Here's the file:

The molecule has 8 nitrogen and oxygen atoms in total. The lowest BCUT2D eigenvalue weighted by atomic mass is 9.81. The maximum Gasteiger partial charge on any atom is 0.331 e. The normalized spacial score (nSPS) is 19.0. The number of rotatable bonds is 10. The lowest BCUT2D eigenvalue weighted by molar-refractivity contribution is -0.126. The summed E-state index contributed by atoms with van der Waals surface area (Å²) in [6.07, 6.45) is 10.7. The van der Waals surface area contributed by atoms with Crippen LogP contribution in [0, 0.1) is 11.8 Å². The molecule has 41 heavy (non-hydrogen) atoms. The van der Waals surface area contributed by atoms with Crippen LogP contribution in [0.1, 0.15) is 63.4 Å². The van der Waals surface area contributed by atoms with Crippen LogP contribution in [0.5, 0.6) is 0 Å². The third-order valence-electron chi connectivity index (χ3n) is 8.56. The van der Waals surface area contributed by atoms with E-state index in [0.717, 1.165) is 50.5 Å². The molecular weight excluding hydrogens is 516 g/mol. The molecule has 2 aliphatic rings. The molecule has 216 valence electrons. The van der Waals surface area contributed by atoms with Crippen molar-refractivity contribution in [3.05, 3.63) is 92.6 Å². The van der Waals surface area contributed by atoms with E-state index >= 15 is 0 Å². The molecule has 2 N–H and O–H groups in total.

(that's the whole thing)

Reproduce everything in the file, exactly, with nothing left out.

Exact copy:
The molecule has 8 nitrogen and oxygen atoms in total. The lowest BCUT2D eigenvalue weighted by atomic mass is 9.81. The maximum Gasteiger partial charge on any atom is 0.331 e. The normalized spacial score (nSPS) is 19.0. The number of rotatable bonds is 10. The lowest BCUT2D eigenvalue weighted by molar-refractivity contribution is -0.126. The summed E-state index contributed by atoms with van der Waals surface area (Å²) in [6.07, 6.45) is 10.7. The van der Waals surface area contributed by atoms with Crippen LogP contribution in [0, 0.1) is 11.8 Å². The molecule has 41 heavy (non-hydrogen) atoms. The van der Waals surface area contributed by atoms with Crippen LogP contribution in [0.1, 0.15) is 63.4 Å². The van der Waals surface area contributed by atoms with Crippen LogP contribution in [0.5, 0.6) is 0 Å². The third-order valence-electron chi connectivity index (χ3n) is 8.56. The van der Waals surface area contributed by atoms with E-state index in [0.717, 1.165) is 50.5 Å². The molecular weight excluding hydrogens is 516 g/mol. The molecule has 2 aliphatic rings. The molecule has 216 valence electrons. The van der Waals surface area contributed by atoms with Crippen molar-refractivity contribution in [3.05, 3.63) is 92.6 Å². The van der Waals surface area contributed by atoms with E-state index >= 15 is 0 Å². The molecule has 2 N–H and O–H groups in total.